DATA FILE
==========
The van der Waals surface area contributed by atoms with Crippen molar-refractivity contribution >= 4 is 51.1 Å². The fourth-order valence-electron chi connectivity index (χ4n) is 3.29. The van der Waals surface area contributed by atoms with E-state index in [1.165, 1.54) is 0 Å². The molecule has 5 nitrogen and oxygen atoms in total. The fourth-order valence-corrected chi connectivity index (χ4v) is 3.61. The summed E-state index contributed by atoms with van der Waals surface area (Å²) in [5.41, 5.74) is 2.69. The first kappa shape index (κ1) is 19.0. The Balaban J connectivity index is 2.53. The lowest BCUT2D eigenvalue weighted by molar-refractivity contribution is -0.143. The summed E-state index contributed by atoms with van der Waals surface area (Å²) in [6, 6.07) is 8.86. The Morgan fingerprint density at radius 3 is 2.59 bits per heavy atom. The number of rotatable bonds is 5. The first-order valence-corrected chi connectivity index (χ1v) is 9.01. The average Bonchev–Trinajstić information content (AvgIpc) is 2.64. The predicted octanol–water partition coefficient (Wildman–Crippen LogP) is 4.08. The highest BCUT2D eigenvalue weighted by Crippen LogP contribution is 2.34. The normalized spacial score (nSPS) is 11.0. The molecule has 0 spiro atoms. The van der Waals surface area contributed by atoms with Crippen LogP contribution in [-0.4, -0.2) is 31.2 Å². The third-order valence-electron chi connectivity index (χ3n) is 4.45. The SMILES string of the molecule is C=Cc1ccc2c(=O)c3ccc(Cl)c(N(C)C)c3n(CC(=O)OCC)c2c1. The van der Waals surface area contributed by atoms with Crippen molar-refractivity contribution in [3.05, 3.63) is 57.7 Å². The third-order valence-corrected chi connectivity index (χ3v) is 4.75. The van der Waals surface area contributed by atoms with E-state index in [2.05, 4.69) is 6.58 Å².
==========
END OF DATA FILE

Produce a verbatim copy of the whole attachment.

The van der Waals surface area contributed by atoms with Crippen molar-refractivity contribution >= 4 is 51.1 Å². The fourth-order valence-electron chi connectivity index (χ4n) is 3.29. The van der Waals surface area contributed by atoms with E-state index in [1.165, 1.54) is 0 Å². The molecule has 5 nitrogen and oxygen atoms in total. The fourth-order valence-corrected chi connectivity index (χ4v) is 3.61. The summed E-state index contributed by atoms with van der Waals surface area (Å²) in [5.41, 5.74) is 2.69. The first kappa shape index (κ1) is 19.0. The Balaban J connectivity index is 2.53. The lowest BCUT2D eigenvalue weighted by molar-refractivity contribution is -0.143. The summed E-state index contributed by atoms with van der Waals surface area (Å²) in [6, 6.07) is 8.86. The Morgan fingerprint density at radius 3 is 2.59 bits per heavy atom. The number of rotatable bonds is 5. The first-order valence-corrected chi connectivity index (χ1v) is 9.01. The average Bonchev–Trinajstić information content (AvgIpc) is 2.64. The predicted octanol–water partition coefficient (Wildman–Crippen LogP) is 4.08. The highest BCUT2D eigenvalue weighted by Crippen LogP contribution is 2.34. The normalized spacial score (nSPS) is 11.0. The molecule has 0 spiro atoms. The van der Waals surface area contributed by atoms with Crippen LogP contribution in [-0.4, -0.2) is 31.2 Å². The third-order valence-electron chi connectivity index (χ3n) is 4.45. The SMILES string of the molecule is C=Cc1ccc2c(=O)c3ccc(Cl)c(N(C)C)c3n(CC(=O)OCC)c2c1. The van der Waals surface area contributed by atoms with Crippen molar-refractivity contribution in [3.05, 3.63) is 57.7 Å². The third-order valence-corrected chi connectivity index (χ3v) is 4.75. The van der Waals surface area contributed by atoms with E-state index in [2.05, 4.69) is 6.58 Å².